NEW YORK (Reuters) - Apple Inc (AAPL.O) will face a tougher time filling its iTunes store with television shows and movies as big media companies gird against repeating the music industry’s mistakes.
NBC Universal, which decided last week to pull its shows from iTunes by the end of the year, is seen as only the first media company considering hardball tactics as deadlines approach to renew contracts to offer shows on iTunes.
The stakes are high for both sides. The media industry needs to court new viewers as interest in watching digital entertainment explodes. Apple, meanwhile, has staked its future on being the favored online storefront as it is set to debut a new line of iPod digital entertainment devices on Wednesday.
“If there isn’t any video you want to watch, the device itself is worth less money,” Forrester analyst James McQuivey said of the iPod and other Apple products, such as the Apple TV set-top box and the iPhone.
Following NBC Universal’s move, several media executives and industry analysts raise the possibility that TV programming could disappear from iTunes altogether if negotiations do not go well.
“Maybe it’s not a long-term type of content to stay on iTunes,” Gartner analyst Mike McGuire said.
While sales of video programming is estimated at under 10 percent of iTunes’ total $2.3 billion revenue this year, according to Forrester, less content could jeopardize sales of Apple’s lucrative consumer electronics business.
Two media executives involved in discussions with Apple say they see an opportunity to seize control over their digital destinies, emboldened by NBC Universal’s actions. They declined to be identified by name.
“There’s a substantial amount of hubris in the way Apple approaches the content industry,” another media executive said. “It would behoove Apple to be a bit more cooperative.”
News Corp NWSa.N, Time Warner Inc TWX.N, Viacom Inc VIAb.N and Walt Disney Co (DIS.N) all have contracts with iTunes. One of them is due to expire by the end of this year, and another by next year, according to industry sources.
“We’re disappointed to see NBC leave iTunes,” an Apple spokeswoman said. “We hope they will change their minds and offer their TV shows to the tens of millions of iTunes customers.
The biggest gripe is what media companies see as Apple’s rigid, one-size-fits-all approach to pricing. TV shows cost $1.99 per episode, regardless of whether they ran last night or 20 years ago. Movies carry different pricing schemes, however.
NBC Universal cited Apple’s inability to offer different pricing packages as a reason for its decision not to renew a contract expiring at the end of 2007. Discussions are ongoing.
Charging less for older shows could boost sales, executives say.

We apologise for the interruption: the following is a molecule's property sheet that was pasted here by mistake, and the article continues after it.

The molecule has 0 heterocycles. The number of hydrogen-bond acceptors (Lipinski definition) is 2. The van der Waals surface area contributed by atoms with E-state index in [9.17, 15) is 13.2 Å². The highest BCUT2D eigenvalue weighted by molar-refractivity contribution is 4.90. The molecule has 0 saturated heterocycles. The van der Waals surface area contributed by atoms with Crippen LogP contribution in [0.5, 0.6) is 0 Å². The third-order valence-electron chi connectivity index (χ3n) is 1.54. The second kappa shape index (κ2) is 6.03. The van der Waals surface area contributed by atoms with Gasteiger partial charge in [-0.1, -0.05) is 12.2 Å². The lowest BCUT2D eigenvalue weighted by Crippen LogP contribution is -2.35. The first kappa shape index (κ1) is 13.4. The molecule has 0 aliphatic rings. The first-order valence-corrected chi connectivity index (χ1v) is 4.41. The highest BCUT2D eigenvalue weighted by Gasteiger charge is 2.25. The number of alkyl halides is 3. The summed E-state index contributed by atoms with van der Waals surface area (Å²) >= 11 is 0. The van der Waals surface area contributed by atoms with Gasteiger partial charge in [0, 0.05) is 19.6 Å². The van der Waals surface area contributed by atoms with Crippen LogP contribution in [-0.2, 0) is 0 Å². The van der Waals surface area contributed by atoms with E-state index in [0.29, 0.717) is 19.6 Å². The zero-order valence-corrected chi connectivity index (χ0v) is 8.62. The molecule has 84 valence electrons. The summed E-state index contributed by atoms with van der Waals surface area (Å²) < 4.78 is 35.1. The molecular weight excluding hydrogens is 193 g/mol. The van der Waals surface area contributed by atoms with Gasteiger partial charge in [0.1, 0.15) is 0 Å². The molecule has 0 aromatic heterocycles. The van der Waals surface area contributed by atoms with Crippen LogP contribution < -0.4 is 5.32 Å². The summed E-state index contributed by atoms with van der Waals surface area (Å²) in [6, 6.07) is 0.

“It’s like if you walked into Wal-Mart and everything was priced the same,” one media source familiar with talks with Apple said. “It’s ludicrous ... That’s what’s happening here.”
Another source familiar with the talks agreed, “In any other wholesale retail relationship, it wouldn’t even be a debating point.”
NBC Universal’s move comes as it prepares to launch an online video joint venture with News Corp called Hulu.com this year. The site is expected to offer advertising-supported and paid downloads of TV shows and movies to compete with services such as iTunes and Google Inc’s (GOOG.O) YouTube.
By Monday, Amazon.com appeared to have met NBC Universal’s demands. NBC Universal said it planned to offer its shows on Amazon’s new digital download service in a deal that lets them “offer a variety of content packages,” including up to a 30 percent discount when consumers buy a full season of shows.
These options have led some companies to demand what was once the unthinkable — changes to the iPod to address piracy concerns.
The iPod’s initial success was driven by its ability to play songs without copyright protection alongside protected tracks purchased off iTunes. Owners of Hollywood and TV studios, fearful of the fate that befell the music industry, want a firm commitment from Apple to prevent the downloading of pirated shows and movies on the iPod.
“When you look at an empire built on this illegitimate activity, it’s very hard to swallow and say that, especially now that you’re dominating, we don’t expect you to help us in the clean up of this problem,” one media executive said.
Some analysts, however, said big media’s demands are far-fetched. “I’m quite surprised that in this day and age that that request would have been made,” Gartner’s McGuire said. “I can’t even imagine how much work that would involve for Apple.”
Then there are concerns about angering Apple Chief Executive Steve Jobs, whose track record with consumers should not be underestimated.
“The conundrum we face here is he has the highest probability of success than anyone. You need to figure out a way that you work with them,” said another media industry source. “I’m motivated to make something work with them.”
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